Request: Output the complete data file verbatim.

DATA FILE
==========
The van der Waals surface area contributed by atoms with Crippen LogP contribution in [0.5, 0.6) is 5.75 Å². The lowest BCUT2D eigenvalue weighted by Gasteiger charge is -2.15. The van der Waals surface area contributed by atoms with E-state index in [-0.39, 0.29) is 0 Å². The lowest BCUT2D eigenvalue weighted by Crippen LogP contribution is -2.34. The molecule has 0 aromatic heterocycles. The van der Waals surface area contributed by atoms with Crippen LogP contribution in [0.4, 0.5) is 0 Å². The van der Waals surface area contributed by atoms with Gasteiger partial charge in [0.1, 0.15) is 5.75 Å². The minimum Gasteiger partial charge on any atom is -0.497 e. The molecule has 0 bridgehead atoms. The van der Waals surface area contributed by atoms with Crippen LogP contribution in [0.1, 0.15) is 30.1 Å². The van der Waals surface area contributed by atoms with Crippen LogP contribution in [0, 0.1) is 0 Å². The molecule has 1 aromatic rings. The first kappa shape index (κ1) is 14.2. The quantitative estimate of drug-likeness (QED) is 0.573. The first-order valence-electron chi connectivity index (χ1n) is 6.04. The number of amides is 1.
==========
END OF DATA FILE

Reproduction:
The van der Waals surface area contributed by atoms with Crippen LogP contribution in [0.5, 0.6) is 5.75 Å². The lowest BCUT2D eigenvalue weighted by Gasteiger charge is -2.15. The van der Waals surface area contributed by atoms with E-state index in [-0.39, 0.29) is 0 Å². The lowest BCUT2D eigenvalue weighted by Crippen LogP contribution is -2.34. The molecule has 0 aromatic heterocycles. The van der Waals surface area contributed by atoms with Crippen LogP contribution in [0.4, 0.5) is 0 Å². The van der Waals surface area contributed by atoms with Gasteiger partial charge in [0.1, 0.15) is 5.75 Å². The minimum Gasteiger partial charge on any atom is -0.497 e. The molecule has 0 bridgehead atoms. The van der Waals surface area contributed by atoms with Crippen LogP contribution in [0.1, 0.15) is 30.1 Å². The van der Waals surface area contributed by atoms with Crippen LogP contribution in [0, 0.1) is 0 Å². The molecule has 1 aromatic rings. The first kappa shape index (κ1) is 14.2. The quantitative estimate of drug-likeness (QED) is 0.573. The first-order valence-electron chi connectivity index (χ1n) is 6.04. The number of amides is 1.